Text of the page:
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Resume: Although exports in the last years have a growth tendency, import figures are also increasing annually and as a result of the trade deficit; that is, the difference between exports and imports does not shrink significantly and fluctuates from nearly USD 5.7 billion to USD 5.1 billion. As of 2019’s data, the export of goods was valued USD 3.7 billion whilst import was USD 9.1 billion. Therefore, the trade deficit constituted USD 5.3 billion which is a not a historic low either in absolute or in relative figures. In absolute figures, the trade deficit in 2013, 2015 and 2017 was lower as compared to 2019 whilst the trade deficit to GDP ratio was lower in 2013.

In addition, whilst discussing percentage changes it is important to take the base effect into account. In particular, since the absolute figure for import is several times higher as compared to the absolute figure for export, changes in the absolute figures for import would be less in percentage as compared to export. For instance, export increased by GEL 720 million in 2018 whilst import increased by GEL 1.2 billion. In percentages, export increased by 22.7% and import increased by 15.7%. Naturally, the high percentage the growth in export is indicative of certain success, although it is an irrelevant figure whilst analysing the trade deficit and the trade balance to GDP ratio.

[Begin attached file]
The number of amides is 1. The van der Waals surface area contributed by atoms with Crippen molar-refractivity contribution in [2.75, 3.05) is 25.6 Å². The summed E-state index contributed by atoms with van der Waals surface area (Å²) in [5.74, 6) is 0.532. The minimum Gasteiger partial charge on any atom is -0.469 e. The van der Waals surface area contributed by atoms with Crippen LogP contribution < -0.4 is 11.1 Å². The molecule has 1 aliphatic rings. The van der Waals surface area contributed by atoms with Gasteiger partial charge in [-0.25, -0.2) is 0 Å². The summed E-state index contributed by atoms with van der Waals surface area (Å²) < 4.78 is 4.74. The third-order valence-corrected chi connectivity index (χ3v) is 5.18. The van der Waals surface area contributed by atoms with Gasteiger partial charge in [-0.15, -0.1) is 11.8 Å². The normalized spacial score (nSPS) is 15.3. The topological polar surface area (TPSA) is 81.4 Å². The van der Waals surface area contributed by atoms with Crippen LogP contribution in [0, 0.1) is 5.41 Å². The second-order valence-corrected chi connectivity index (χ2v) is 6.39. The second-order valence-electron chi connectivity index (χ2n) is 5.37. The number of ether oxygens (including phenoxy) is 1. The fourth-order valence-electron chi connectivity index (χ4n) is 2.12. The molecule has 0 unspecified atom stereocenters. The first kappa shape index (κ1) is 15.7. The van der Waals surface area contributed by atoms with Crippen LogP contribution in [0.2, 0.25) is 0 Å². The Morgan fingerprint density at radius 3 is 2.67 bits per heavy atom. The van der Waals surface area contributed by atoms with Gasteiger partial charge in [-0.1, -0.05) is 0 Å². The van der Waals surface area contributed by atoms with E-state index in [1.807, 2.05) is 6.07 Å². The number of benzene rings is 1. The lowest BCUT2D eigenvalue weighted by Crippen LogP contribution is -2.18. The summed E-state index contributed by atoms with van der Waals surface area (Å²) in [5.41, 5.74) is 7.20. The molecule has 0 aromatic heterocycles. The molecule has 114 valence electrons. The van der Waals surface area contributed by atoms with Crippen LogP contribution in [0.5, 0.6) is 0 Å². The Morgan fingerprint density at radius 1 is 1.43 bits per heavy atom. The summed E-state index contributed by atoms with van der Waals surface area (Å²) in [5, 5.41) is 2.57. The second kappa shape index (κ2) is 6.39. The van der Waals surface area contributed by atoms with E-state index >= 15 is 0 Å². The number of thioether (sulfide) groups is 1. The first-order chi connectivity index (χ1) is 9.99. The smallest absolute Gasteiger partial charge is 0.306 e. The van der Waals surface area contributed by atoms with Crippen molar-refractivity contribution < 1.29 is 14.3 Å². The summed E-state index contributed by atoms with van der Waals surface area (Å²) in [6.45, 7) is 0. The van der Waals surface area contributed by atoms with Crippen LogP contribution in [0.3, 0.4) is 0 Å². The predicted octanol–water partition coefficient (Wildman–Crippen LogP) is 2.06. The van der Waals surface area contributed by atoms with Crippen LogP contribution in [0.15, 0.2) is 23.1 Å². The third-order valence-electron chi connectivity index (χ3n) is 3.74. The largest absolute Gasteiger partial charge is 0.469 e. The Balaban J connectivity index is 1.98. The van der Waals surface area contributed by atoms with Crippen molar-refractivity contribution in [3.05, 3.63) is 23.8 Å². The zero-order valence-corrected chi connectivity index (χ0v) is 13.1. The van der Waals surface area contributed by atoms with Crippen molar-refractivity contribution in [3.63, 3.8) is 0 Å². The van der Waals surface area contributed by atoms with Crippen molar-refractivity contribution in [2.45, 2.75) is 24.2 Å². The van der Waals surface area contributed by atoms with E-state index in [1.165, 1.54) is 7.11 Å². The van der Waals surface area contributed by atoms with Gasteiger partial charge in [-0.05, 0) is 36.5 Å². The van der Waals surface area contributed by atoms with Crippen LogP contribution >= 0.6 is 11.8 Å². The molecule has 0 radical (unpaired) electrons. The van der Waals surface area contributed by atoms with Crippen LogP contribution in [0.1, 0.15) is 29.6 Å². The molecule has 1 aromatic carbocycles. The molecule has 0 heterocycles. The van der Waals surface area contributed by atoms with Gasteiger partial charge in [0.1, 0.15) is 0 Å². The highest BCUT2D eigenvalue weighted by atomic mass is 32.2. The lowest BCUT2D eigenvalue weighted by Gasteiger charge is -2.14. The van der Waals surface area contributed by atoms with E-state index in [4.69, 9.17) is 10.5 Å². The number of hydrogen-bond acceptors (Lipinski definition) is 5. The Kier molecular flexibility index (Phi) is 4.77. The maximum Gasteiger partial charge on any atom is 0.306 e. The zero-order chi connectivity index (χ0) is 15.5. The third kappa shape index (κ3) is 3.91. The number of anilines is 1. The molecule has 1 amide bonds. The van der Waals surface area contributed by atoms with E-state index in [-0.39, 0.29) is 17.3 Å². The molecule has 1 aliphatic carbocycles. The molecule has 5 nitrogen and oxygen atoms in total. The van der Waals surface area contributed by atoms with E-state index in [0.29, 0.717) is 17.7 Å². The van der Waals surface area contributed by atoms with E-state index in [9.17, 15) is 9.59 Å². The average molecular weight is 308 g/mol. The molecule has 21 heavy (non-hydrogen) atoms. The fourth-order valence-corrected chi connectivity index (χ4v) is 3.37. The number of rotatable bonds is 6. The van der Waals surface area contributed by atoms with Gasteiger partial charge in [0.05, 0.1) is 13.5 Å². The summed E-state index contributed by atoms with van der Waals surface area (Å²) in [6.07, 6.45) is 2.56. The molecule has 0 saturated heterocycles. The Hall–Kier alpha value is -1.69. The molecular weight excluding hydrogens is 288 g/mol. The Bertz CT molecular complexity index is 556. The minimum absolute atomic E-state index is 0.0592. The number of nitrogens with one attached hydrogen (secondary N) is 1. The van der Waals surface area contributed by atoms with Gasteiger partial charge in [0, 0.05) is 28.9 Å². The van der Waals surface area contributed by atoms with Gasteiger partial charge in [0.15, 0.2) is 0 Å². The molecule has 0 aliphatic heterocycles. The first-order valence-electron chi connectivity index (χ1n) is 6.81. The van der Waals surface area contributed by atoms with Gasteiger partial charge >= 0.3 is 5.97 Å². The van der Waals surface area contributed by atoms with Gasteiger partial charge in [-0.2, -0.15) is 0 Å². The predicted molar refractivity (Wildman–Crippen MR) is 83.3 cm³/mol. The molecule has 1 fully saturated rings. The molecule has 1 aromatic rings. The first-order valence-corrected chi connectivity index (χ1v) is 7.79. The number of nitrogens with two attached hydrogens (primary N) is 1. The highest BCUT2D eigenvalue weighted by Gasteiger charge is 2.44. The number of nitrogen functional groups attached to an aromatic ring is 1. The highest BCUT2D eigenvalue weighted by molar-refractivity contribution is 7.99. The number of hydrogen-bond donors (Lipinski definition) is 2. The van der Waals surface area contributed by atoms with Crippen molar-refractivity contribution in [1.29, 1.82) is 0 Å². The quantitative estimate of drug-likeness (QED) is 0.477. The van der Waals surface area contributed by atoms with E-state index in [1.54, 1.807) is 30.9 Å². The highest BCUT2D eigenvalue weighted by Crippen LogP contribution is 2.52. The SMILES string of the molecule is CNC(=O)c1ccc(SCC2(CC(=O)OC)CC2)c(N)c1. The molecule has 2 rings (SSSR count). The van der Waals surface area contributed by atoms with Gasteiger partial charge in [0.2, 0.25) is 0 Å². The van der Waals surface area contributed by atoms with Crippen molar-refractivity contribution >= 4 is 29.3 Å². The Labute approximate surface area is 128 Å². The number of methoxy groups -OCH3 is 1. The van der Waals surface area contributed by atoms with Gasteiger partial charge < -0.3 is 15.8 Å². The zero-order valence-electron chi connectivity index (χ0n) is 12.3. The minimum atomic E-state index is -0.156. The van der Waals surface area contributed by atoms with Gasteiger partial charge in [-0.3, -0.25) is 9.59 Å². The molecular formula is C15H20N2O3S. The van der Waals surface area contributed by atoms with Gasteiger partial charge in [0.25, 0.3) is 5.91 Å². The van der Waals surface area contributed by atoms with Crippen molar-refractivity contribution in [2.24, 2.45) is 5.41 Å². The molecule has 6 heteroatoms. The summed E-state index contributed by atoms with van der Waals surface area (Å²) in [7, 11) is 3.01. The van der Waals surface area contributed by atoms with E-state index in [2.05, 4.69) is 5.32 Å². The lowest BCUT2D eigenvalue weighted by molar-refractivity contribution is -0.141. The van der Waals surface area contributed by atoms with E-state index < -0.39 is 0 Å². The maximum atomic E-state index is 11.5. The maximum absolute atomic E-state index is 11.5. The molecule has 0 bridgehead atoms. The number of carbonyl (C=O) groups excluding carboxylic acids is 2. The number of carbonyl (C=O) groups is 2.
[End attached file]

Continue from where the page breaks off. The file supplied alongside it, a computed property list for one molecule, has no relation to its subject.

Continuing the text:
Speaking about export figures, it is also important to distinguish the share of re-export in the total export. Other things being equal, the growth of export causes the growth of the gross domestic product. The effect of export goods production is also reflected in other components, employment increases and revenues are generated. Re-export has lesser influence over job creation and the growth of production which needs to be taken into account whilst analysing export. In 2019, the growth of export without re-export was comparably insignificant and constituted USD 126 million which is a 5% growth vis-à-vis a 12% growth. In this regard, the previous years were more successful and, consequently, the share of export in economic growth was more effective.

Analysis

The Minister of Economy and Sustainable Development, Natia Turnava, on air on TV PalitraNews stated (26:40): “Import dependency has decreased. In 2019, the trade deficit was at a historic low and our trade balance showed a maximal improvement because export increased significantly by 12%.”

Historically, import in Georgia significantly exceeds export which makes the country’s economy rather vulnerable, especially under the sharp volatility of the currency exchange rate. The fact that of the bulk of Georgia’s main export groups constitutes basically raw materials (copper ore and ferro-alloys) and the export of cars is in fact a re-export is indicative of conjectural vulnerability.

Although exports in the last years have a growth tendency, import figures are also increasing annually and, as a result the trade deficit; that is, the difference between exports and imports does not shrink significantly and fluctuates from nearly USD 5.7 billion to USD 5.1 billion.